Characteristic seriousness

Among the biggest positive changes on the mountain is the way porters and climbers are equipped. Porters have much better equipment than when they climbed in the early days. Their safety has improved. Climbers are also showing up with much better clothing and equipment and are taking their climbs more seriously than in the past.

Still incidents occur.

My biggest challenge came in 2015 when we had a client with pulmonary edema at midnight. We were able to evacuate him to the hospital in Moshi and it turned out okay,” Simon recalls with his characteristic seriousness.

Meet Eddie Frank Minja, the next generation

Simon is a father of three, two boys and a girl, but is not pushing them to be guides. He wants them to be educated first and if they choose a guiding career so be it. He hopes to continue guiding for at least another few years and then return to Kilimanjaro’s base and the family farm.

He named his first son, now ten, Eddie Frank Minja. Don’t be surprised if in ten years you see another Eddie Frank leading climbs up Kilimanjaro. The Tusker crew think that it’s a good name to have.



  • Judy Field
    January 28, 2018

    I loved readying this particular profile on Simon Minja. I was lucky enough to do a Kili climb with Tusker 8 years ago and can’t thank the guides and porters enough for all their care and wisdom, sense of humour and adventure… it added to making the experience so extra special.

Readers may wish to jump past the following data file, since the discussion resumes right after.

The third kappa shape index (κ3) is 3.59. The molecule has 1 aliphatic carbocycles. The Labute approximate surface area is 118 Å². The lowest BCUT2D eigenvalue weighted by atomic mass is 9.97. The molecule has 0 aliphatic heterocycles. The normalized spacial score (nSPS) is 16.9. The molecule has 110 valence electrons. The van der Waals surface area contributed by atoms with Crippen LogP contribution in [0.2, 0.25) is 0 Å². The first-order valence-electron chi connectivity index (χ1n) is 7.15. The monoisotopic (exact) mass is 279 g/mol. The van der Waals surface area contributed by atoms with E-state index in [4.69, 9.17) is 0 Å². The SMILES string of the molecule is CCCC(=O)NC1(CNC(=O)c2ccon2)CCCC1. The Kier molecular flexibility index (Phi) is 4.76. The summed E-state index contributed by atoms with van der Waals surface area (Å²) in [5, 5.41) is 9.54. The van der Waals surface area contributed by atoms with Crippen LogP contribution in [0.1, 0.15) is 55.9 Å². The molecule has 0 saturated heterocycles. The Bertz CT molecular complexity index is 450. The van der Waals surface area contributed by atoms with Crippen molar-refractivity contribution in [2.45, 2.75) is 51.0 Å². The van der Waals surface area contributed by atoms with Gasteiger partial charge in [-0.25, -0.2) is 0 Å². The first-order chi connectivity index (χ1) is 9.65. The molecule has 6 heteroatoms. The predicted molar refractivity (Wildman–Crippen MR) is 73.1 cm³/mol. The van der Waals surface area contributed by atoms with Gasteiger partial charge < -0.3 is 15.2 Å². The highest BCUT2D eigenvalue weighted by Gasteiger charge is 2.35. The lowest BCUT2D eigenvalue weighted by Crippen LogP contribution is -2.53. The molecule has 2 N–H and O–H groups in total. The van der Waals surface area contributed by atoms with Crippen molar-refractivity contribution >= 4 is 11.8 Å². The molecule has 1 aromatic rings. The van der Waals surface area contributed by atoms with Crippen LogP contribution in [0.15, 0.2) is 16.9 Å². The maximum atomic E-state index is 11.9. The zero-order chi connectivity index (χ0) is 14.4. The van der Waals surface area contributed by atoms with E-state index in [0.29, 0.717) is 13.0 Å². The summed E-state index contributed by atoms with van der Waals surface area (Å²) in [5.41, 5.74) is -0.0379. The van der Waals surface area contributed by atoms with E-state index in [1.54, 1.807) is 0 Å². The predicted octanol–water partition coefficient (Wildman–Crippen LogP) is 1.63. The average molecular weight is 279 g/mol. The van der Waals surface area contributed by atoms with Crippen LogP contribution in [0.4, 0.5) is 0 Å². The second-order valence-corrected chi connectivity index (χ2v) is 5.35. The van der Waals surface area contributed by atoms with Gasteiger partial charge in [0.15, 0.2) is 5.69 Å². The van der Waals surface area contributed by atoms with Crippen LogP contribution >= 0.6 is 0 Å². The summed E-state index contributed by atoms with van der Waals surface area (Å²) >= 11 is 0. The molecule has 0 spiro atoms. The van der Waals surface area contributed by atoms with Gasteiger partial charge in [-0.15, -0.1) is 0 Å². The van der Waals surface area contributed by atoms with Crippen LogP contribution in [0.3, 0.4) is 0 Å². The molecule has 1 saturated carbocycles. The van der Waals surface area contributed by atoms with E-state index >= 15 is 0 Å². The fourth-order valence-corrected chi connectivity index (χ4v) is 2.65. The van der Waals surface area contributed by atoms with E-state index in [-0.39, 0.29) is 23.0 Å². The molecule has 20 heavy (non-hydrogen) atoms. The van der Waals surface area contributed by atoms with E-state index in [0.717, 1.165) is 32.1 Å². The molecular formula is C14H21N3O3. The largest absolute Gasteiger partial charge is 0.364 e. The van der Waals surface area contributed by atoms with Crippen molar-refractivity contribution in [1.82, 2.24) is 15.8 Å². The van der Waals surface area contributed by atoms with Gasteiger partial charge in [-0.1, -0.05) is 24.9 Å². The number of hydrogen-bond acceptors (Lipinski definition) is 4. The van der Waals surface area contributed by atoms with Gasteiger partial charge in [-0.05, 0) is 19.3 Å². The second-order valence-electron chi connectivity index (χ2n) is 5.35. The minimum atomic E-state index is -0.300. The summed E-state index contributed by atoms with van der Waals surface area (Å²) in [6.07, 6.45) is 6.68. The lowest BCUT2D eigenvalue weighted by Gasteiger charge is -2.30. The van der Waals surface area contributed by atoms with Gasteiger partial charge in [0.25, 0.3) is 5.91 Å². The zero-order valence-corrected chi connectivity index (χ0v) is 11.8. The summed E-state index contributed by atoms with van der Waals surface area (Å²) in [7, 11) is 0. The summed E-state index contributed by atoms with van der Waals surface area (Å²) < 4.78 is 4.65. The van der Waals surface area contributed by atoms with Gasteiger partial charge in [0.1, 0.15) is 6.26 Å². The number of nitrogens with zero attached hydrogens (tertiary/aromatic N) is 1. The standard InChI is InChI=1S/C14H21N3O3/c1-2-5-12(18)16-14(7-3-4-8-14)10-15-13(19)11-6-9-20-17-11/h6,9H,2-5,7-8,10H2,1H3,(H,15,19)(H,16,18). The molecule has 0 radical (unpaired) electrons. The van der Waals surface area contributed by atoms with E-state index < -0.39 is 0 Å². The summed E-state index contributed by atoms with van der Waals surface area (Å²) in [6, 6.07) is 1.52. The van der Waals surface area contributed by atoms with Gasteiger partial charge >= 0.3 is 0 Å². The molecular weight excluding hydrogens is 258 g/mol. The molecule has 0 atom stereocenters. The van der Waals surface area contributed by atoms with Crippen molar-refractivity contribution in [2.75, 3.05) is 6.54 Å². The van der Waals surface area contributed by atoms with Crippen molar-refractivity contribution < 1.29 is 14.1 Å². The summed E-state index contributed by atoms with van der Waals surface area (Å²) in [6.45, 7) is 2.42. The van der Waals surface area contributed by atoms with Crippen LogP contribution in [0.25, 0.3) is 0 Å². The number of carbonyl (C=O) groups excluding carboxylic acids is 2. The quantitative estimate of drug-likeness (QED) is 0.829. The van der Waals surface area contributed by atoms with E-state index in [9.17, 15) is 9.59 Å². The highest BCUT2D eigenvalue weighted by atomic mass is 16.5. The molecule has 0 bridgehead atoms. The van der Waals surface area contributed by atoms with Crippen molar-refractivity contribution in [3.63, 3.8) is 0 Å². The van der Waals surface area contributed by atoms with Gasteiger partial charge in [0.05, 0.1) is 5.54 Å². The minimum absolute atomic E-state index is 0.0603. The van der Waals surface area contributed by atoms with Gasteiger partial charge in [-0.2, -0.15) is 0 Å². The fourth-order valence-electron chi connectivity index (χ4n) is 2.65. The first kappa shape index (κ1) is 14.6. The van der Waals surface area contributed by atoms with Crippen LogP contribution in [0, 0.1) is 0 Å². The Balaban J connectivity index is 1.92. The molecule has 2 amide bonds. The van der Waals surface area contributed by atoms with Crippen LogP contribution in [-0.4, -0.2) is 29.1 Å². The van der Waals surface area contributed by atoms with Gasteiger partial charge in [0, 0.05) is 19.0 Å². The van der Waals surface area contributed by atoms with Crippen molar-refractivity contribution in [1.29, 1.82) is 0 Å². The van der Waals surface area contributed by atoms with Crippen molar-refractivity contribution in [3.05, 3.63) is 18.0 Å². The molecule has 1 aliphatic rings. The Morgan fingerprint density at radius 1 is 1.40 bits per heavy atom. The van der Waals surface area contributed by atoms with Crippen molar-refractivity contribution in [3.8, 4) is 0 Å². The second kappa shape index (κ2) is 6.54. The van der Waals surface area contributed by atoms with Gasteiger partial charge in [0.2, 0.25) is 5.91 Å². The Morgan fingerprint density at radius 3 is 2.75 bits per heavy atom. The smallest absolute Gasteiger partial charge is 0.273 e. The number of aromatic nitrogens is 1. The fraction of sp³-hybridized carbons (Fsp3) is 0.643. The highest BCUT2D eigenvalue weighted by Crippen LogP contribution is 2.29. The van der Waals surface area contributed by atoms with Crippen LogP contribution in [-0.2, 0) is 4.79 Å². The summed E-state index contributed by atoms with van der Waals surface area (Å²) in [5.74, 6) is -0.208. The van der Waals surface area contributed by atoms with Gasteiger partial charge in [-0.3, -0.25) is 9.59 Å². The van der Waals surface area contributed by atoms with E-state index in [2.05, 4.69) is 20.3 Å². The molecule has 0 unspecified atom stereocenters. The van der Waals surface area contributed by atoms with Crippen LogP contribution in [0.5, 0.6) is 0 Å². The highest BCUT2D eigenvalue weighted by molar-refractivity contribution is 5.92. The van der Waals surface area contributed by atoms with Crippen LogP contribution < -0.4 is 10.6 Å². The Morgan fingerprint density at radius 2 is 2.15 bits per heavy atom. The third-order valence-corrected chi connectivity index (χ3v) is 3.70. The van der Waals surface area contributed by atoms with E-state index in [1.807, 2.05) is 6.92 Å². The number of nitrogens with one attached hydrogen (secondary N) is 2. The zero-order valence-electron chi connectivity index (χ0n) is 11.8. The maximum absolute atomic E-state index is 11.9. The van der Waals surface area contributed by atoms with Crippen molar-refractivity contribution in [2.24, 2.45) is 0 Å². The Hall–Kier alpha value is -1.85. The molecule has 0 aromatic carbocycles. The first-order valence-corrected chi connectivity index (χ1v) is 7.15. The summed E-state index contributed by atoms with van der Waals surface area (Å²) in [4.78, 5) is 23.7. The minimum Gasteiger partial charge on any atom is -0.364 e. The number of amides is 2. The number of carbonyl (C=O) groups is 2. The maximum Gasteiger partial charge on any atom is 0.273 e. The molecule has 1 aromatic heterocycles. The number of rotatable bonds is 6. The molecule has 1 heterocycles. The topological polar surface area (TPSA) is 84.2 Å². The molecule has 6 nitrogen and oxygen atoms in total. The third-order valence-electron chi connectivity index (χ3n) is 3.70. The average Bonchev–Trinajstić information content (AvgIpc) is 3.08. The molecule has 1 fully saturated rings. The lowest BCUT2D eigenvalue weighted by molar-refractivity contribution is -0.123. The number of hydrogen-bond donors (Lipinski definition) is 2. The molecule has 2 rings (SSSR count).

• Hal Leaman
    January 28, 2018

    Simon was the guide for our family group of 4 + a family friend in 2009.
    He exhibited a high degree of professionalism and competence. We made the summit with much less pain and discomfort than I was expecting (there are many horror stories of climbers on Killi). I was 62 y.o. for the successful climb and attribute much of the success to Tusker Trail and Simon,

    January 28, 2018

    Simon was our head guide when I climbed in 2002. It was only me and one other client climber and he was awesome! Encouraging and helpful. He and the porters totally made my trip wonderful. We took one of the most difficult routes. We reached base camp earlier than anticipated and since we were so far ahead of schedule, Simon suggested we camp in the crater by the glacier before summitting. It was so awesome!!!!

  • Kelli Glaser
    January 28, 2018

    Simon lead our team also in 2014. He was very responsible, kind, and helpful. We wish him and Tusker continued success!

  • Rob Tourt
    January 28, 2018

    Took my daughter to climb Kili as a high school graduation gift in June, 2016. Simon was our guide, can’t imagine a better person to take us up the mountain. Cheers!

    Hakuna Matata!

  • John Ukich
    January 28, 2018

    Simon was my guide three years ago, I was 68 at the time. One of our four climbers had very low oxygen saturation at the summit and Simon swifted us from the top and kept us from spending the night in the crater. His judgment and leadership was great.